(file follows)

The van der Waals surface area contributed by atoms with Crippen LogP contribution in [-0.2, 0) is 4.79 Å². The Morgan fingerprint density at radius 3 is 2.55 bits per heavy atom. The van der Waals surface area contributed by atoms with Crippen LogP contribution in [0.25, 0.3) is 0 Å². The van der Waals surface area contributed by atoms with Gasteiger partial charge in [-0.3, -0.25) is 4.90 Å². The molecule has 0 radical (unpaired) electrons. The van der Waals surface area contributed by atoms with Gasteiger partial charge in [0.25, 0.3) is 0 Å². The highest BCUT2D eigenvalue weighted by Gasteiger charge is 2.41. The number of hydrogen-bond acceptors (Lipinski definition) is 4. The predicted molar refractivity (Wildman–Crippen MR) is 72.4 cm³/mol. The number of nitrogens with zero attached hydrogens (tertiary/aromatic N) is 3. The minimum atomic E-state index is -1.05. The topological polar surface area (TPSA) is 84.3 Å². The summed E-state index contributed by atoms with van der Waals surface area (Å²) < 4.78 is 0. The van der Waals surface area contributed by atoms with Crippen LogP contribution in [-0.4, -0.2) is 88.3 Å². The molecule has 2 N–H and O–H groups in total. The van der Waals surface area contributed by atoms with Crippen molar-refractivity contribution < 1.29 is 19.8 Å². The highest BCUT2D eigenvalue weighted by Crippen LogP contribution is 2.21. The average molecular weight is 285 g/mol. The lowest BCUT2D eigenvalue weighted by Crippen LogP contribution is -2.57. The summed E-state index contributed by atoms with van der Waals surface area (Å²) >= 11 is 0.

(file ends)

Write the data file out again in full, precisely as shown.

The van der Waals surface area contributed by atoms with Crippen LogP contribution in [-0.2, 0) is 4.79 Å². The Morgan fingerprint density at radius 3 is 2.55 bits per heavy atom. The van der Waals surface area contributed by atoms with Crippen LogP contribution in [0.25, 0.3) is 0 Å². The van der Waals surface area contributed by atoms with Gasteiger partial charge in [-0.3, -0.25) is 4.90 Å². The molecule has 0 radical (unpaired) electrons. The van der Waals surface area contributed by atoms with Gasteiger partial charge in [0.25, 0.3) is 0 Å². The highest BCUT2D eigenvalue weighted by Gasteiger charge is 2.41. The number of hydrogen-bond acceptors (Lipinski definition) is 4. The predicted molar refractivity (Wildman–Crippen MR) is 72.4 cm³/mol. The number of nitrogens with zero attached hydrogens (tertiary/aromatic N) is 3. The minimum atomic E-state index is -1.05. The topological polar surface area (TPSA) is 84.3 Å². The summed E-state index contributed by atoms with van der Waals surface area (Å²) < 4.78 is 0. The van der Waals surface area contributed by atoms with Crippen LogP contribution in [-0.4, -0.2) is 88.3 Å². The molecule has 2 N–H and O–H groups in total. The van der Waals surface area contributed by atoms with Crippen molar-refractivity contribution < 1.29 is 19.8 Å². The highest BCUT2D eigenvalue weighted by Crippen LogP contribution is 2.21. The average molecular weight is 285 g/mol. The lowest BCUT2D eigenvalue weighted by Crippen LogP contribution is -2.57. The summed E-state index contributed by atoms with van der Waals surface area (Å²) >= 11 is 0.